On August 9 2019, at SCTMS Dr. Evgeny A. Pidko gave the report “Operando description and modeling of catalytic systems”. He shared the practical problems of experimental and theoretical studies of catalysis.
Dr. Evgeny A. Pidko is Head of the Inorganic Systems Engineering group at the Chemical Engineering Department of Delft University of Technology (Netherlands) and Head of the “TheoMAT” group of theoretical chemistry at ITMO University (St. Petersburg), and in his report he talked about the work of these two scientific groups and the problems that they solve.
“Over the last decade, computational chemistry has become one of the key component of catalysis research and has deserved a place in the catalysis toolbox next to common laboratory techniques such as FTIR, NMR or XRD., – speaks Dr. E. Pidko. – The progress in a fundamental understanding of catalytic phenomena currently relies largely on quantum chemical computations. State-of-the-art quantum chemical methodologies and, particularly, the density functional theory (DFT) methods have matured to the level that they can be routinely used not only to rationalize but also to design of experimental studies of catalysis”.
The report has clearly illustrated the problem of model definition in computational studies on industrially-relevant catalytic systems and emphasized the need for new operando modeling approaches (that is, methods that allow for the influence of the environment and external conditions corresponding to the real catalytic process) to get progress towards predictive modeling in catalysis.
The speaker paid special attention to practical methods of studying chemical processes in multicomponent reactive solutions and raised issues related to modeling accuracy, power and limitations of the available approaches and methodologies. Dr. Pidko spoke about the latest research of his scientific groups on the heterogeneous catalysis of selective methane oxidation, and homogeneous hydrogenation catalysis. Also questions were raised about the possible implications of the selective agreements between reductionism-dominated theories and highly complex catalytic experiments.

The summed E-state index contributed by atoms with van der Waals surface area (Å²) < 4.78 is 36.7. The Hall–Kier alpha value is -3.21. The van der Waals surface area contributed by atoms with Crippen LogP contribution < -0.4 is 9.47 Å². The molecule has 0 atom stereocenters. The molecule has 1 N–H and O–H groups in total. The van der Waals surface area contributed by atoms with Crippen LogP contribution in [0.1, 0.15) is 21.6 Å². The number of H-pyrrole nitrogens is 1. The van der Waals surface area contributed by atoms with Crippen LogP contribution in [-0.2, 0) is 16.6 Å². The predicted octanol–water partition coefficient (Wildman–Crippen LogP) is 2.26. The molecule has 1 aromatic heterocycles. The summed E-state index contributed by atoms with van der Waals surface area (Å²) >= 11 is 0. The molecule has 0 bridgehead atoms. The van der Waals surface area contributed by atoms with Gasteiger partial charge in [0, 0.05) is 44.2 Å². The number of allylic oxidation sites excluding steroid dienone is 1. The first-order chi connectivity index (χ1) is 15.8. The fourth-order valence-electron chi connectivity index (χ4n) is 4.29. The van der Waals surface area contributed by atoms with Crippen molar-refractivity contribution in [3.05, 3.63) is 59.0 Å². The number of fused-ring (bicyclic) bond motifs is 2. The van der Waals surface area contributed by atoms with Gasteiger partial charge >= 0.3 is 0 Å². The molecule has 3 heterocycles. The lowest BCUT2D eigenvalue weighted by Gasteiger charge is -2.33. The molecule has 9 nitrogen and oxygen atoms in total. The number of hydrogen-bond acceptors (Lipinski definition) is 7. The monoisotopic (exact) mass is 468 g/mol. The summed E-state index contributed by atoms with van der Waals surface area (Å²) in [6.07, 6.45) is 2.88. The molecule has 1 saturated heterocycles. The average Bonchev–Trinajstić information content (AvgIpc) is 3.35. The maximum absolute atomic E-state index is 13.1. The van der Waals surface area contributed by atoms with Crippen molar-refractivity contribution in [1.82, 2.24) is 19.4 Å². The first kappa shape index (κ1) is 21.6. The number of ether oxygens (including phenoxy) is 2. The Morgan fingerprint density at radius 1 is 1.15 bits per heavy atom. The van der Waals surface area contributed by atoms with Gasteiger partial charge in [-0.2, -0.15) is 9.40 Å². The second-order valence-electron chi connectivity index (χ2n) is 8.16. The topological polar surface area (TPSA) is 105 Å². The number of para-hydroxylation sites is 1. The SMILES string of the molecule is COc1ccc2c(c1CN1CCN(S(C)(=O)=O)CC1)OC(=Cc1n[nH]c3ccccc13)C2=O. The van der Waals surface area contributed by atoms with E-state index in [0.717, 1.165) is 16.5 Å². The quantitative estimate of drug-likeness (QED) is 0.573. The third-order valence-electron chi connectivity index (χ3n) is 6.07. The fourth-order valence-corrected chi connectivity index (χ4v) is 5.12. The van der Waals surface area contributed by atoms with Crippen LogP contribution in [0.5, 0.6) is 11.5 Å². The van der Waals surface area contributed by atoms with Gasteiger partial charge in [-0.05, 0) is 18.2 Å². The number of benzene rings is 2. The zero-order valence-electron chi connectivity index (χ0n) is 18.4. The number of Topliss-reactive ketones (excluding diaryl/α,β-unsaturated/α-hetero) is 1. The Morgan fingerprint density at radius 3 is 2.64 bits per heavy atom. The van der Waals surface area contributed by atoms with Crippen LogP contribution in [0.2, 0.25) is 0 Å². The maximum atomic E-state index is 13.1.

Dr. E. A. Pidko emphasized the need to the necessity of establishing a balance between the reductionist and systems approaches and the development of new operando modeling approaches to studying complex multicomponent reaction systems.
Evgeny Pidko (Moscow, Russia, 1982) received PhD from Eindhoven University of Technology in 2008, where in 2011-2017 he was an Assistant Professor of Catalysis for Sustainability. In 2016 he became a part-time professor of theoretical chemistry at ITMO University, St. Petersburg. Since September 2017 he is an Associate Professor and head of the Inorganic Systems Engineering group at the Chemical Engineering Department of Delft University of Technology. Evgeny Pidko serves as a member of the advisory boards of ChemCatChem and Catal. Sci. Technol. journals. He is an author of over 160 publications on various topics of computational, physical, inorganic, supramolecular chemistry, catalysis and chemical engineering. In his research he successfully combines experiments and theory to understand molecular mechanisms underlying the behavior of various chemical systems ranging from heterogeneous and homogeneous catalysis to inorganic functional materials and use these fundamental insights to guide the development of new more sustainable and efficient chemical technologies.